Tying Scott's Dead Scud—Tutorial

Everybody who fishes the White River tailwaters has a favorite scud pattern. One I like to tie and fish is a dead scud. The tiny crustaceans turn a funny pinkish orange color when they die (see photo #44 in the 2008 gallery). This is a humpback, weighted version. Several people have asked for a tutorial, so here it is.

© Scott Branyan, www.flyflinger.com

Scott's Dead Scud
Hook 2x long nymph hook, size 14
Thread Orange Fly Master Plus
Weight Larva Lace LED cut into triangular shapes to match hook shank length
Body Orange synthetic/squirrel blend
Tail Wood duck flank fibers, tied downward into bend of hook
Shellback 1/4 inch scudback
Rib Fine silver wire

You are going to tie a humpback scud. I use curved scissors to cut the LED lead strip into triangle pieces. I also make one side of the triangle steeper and shorter than the other two sides. The short side I usually place toward the eye of the hook, and the longer, uncut base rests on the shank. This makes a slightly longer taper for the back end.

© Scott Branyan, www.flyflinger.com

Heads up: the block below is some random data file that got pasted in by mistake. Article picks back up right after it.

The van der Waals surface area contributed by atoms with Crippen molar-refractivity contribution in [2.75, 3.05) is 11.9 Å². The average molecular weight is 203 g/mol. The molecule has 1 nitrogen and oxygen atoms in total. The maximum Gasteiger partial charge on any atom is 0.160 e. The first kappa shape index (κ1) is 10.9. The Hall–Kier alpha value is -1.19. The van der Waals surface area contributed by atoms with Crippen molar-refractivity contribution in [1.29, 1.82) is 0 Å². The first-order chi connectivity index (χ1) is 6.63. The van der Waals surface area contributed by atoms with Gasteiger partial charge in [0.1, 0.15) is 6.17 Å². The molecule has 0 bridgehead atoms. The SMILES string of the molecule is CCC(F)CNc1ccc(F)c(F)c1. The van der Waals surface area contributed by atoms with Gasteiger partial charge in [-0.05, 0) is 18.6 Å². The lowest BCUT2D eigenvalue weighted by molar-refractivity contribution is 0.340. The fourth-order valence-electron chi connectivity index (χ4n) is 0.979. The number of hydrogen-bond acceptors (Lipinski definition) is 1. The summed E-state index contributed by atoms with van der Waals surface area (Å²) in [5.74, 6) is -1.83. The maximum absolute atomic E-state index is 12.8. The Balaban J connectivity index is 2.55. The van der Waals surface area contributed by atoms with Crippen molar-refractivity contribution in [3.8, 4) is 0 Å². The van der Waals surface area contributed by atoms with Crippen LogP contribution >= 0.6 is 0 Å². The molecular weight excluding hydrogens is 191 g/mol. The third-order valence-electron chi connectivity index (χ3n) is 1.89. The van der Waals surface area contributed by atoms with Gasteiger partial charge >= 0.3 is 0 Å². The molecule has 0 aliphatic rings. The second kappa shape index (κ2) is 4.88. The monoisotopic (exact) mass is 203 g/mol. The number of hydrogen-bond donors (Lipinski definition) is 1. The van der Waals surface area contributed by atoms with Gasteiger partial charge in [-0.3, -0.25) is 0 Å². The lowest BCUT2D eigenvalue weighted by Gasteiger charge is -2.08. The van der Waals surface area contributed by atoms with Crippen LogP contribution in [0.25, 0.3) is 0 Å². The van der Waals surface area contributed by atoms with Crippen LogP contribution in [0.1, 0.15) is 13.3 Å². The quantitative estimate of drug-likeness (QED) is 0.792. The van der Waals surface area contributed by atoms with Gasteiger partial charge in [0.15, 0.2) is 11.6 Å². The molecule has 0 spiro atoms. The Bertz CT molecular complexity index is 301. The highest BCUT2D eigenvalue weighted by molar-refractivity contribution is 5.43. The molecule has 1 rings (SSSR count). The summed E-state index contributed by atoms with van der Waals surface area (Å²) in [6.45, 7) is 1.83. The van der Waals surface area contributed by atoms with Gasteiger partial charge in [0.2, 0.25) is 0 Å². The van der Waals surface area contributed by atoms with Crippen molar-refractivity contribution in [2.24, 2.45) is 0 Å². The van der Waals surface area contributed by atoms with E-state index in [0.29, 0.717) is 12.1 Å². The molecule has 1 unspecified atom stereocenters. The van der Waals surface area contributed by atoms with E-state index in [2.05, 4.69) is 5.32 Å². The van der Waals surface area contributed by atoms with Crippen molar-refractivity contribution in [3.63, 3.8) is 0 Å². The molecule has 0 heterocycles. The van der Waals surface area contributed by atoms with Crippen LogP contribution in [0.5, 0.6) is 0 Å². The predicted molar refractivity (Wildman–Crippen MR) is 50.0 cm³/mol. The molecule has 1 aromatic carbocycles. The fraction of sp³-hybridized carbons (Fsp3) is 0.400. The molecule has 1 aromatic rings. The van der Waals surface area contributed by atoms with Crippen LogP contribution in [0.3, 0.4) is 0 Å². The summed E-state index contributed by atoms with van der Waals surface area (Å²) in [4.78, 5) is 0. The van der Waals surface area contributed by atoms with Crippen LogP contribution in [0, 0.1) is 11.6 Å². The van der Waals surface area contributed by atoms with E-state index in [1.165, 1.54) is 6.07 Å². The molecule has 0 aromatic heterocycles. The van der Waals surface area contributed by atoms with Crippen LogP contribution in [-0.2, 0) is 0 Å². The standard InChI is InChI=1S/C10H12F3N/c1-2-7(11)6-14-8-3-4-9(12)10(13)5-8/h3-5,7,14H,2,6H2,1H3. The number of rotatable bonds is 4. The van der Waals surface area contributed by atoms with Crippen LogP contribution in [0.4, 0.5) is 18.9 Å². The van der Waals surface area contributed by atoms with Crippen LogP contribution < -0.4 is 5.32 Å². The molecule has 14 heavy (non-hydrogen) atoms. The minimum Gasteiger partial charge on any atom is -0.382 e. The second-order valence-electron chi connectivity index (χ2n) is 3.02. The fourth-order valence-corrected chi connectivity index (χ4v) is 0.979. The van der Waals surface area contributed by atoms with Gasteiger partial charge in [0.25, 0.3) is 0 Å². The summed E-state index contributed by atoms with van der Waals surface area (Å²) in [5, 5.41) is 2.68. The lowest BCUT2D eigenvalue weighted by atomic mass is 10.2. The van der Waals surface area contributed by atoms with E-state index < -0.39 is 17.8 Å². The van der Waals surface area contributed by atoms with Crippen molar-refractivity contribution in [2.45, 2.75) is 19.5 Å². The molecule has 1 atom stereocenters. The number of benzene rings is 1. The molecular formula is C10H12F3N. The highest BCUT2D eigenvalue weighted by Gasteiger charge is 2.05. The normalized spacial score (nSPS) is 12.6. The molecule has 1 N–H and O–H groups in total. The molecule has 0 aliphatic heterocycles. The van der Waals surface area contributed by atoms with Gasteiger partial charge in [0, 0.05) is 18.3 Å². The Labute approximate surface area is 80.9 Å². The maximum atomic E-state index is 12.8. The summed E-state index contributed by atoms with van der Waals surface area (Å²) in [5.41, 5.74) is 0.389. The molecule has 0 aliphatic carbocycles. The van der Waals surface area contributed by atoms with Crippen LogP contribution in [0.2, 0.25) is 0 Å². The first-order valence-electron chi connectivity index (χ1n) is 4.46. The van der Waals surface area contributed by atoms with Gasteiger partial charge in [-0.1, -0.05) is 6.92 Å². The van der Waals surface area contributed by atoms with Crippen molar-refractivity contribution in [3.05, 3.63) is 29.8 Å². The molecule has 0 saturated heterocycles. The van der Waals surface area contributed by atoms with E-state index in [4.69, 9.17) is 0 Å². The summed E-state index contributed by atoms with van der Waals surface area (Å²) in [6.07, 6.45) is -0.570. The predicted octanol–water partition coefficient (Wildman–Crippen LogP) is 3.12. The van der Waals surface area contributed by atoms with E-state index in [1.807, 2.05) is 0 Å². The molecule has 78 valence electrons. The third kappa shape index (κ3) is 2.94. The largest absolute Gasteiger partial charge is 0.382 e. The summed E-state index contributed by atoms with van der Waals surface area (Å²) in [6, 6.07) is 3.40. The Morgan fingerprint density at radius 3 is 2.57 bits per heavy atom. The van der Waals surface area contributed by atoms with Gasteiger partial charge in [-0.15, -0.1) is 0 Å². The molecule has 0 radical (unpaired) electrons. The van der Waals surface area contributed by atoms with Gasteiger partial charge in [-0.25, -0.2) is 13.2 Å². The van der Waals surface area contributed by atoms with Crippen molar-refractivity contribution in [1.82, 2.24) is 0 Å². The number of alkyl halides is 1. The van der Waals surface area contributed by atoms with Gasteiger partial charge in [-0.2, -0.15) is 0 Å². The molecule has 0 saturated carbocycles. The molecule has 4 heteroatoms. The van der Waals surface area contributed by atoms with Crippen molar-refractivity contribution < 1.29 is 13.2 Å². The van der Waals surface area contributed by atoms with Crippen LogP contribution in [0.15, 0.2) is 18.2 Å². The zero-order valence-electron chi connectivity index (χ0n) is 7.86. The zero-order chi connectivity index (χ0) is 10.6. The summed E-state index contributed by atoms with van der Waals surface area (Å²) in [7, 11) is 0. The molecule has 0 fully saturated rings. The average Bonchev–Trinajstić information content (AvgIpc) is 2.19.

Lay a base of thread, and then tie in the duck fibers which you should have rolled in your fingers. The first wrap goes over the fibers into the bend of the hook. This makes sure the fibers splay and point downward.

© Scott Branyan, www.flyflinger.com

Trim the end of the scud back to a middle point. This makes an easy place for the thread to grab when you tie it in. Stretch it slightly back as you tie it in down to the start of the duck fibers.

© Scott Branyan, www.flyflinger.com

Now tie in the silver wire which will serve as the ribbing.

© Scott Branyan, www.flyflinger.com

Bring the thread forward and catch the front shoulder of the lead triangle. Leave an eye width.

© Scott Branyan, www.flyflinger.com

Lash it down securely.

© Scott Branyan, www.flyflinger.com

Prepare the thread with dubbing and dub the body, making the contour shape you want.

© Scott Branyan, www.flyflinger.com

© Scott Branyan, www.flyflinger.com

© Scott Branyan, www.flyflinger.com

Stretch the scud back forward and tie off. It may be helpful here to throw in a half-hitch to help prevent the scud back from slipping back through when you trim it.

© Scott Branyan, www.flyflinger.com

© Scott Branyan, www.flyflinger.com

Stretch the scud back up slightly and use scissors or a razor blade to trim the scud back close to the thread.

© Scott Branyan, www.flyflinger.com

Rib the fly with the wire and whip finish the head. I usually try for about 5 wraps with the ribbing.

© Scott Branyan, www.flyflinger.com

Pick out the dubbing underneath using a brush tool or bodkin.

© Scott Branyan, www.flyflinger.com

 

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